Rhod Gilbert's 1984, Pleasance, Edinburgh

Heard the one about the funny Welshman?
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The Independent Culture

Rhod Gilbert's 1984 is, for the most part, a neat framework for his current club routines, but also allows for some more recent inventions. In the show, his mother's affair with the milkman is the storyline that links each month that passes and the succession of unfortunate event that befalls his family in the fictional town on Llanbobl ("it's going to rhyme with a word in 42 minutes' time," says the Welshman of his choice of name). True to the idea of the modest, and wry Welshman, Gilbert takes misfortune on the chin and there's a weary martyrdom about his person that says, "We had it coming". Orwell thought he had it bad, says Gilbert, "but he wrote Nineteen Eighty-Four in 1948, so I can't help thinking that he made some of it up".

Tall and charismatic, if in a slightly negative way, Gilbert ravels and unravels routines about recreational stalking ("be careful who you pick, I've stalked some right loons"); his brother's knack for reverse origami ("he could unfold anything"); and the difficulties involved if you lose the sheep you were counting in order to get to sleep ("one got stuck up a tree... it took me three hours to talk him down"). He opens the show carrying a suitcase handle separated from the case courtesy of Ryanair - it's a routine that is fast becoming his signature tune.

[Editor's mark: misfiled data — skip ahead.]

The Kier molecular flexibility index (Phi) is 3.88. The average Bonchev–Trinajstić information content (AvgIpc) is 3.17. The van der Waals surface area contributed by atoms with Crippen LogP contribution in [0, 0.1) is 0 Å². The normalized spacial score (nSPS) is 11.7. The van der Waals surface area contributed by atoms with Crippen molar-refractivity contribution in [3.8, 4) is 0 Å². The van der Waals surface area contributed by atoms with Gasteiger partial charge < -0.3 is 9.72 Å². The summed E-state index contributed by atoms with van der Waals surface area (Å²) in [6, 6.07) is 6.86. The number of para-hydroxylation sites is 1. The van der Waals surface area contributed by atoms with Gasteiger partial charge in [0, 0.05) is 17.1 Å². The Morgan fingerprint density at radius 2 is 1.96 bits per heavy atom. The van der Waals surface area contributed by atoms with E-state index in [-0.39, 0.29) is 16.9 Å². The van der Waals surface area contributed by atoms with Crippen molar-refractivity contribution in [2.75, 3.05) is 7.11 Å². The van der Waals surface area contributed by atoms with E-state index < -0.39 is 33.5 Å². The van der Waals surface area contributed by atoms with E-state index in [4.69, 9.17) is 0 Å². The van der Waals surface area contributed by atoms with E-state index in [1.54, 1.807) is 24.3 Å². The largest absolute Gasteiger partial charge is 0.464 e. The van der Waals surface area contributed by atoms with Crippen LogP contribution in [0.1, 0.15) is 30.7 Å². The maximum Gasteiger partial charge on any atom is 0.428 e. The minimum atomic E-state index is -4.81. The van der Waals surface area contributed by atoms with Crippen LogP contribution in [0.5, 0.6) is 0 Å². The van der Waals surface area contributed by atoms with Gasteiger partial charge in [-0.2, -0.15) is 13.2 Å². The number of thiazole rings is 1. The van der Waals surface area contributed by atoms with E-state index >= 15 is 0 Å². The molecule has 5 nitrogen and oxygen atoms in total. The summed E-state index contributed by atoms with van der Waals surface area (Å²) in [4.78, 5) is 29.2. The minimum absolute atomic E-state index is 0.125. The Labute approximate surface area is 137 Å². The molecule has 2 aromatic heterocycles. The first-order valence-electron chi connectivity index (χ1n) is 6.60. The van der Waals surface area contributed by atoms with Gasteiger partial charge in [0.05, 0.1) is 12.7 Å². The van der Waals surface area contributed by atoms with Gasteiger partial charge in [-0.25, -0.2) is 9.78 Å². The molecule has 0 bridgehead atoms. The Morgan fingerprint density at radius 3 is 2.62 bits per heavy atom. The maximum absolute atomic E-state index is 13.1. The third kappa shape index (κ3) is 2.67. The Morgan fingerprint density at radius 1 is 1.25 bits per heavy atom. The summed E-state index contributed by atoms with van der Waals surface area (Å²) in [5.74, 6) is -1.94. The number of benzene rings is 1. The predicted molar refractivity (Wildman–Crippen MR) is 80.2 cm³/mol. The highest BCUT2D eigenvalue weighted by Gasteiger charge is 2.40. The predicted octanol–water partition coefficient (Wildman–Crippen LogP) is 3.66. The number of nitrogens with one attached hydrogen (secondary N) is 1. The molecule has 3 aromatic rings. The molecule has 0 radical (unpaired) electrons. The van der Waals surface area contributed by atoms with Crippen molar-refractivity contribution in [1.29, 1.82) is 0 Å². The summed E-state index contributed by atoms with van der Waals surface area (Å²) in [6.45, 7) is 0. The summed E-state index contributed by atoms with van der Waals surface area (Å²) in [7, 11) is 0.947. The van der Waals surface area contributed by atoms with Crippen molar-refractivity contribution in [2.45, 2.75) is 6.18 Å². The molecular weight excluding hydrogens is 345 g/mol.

For a large part of the show, Gilbert was the kind of comedian that, if less experienced comics went to see him, would make them wonder if they should carry on. There are, however, troughs in the show, where Gilbert's imagination has run ahead of him; his grandfather's bike that was a pretend time machine was flimsy whimsy, and his grandmother's demise during a football match in which her pancreas was used as the ball was second-division Eddie Izzard. However, other imaginative ideas, such as playing doctors and nurses with his brother, where he was the admin assistant to his brother as the doctor, worked nicely.

The year 1984 may not have been great for Gilbert's fictional family, but a couple of decades on, and things look very promising for Gilbert's career. In just three years, he has won a hatful of awards, including the BBC New Comedy award and Leicester Mercury Comedian of the Year. After tonight's show, it's not hard to understand why.

To 29 August (0131-556 6550)

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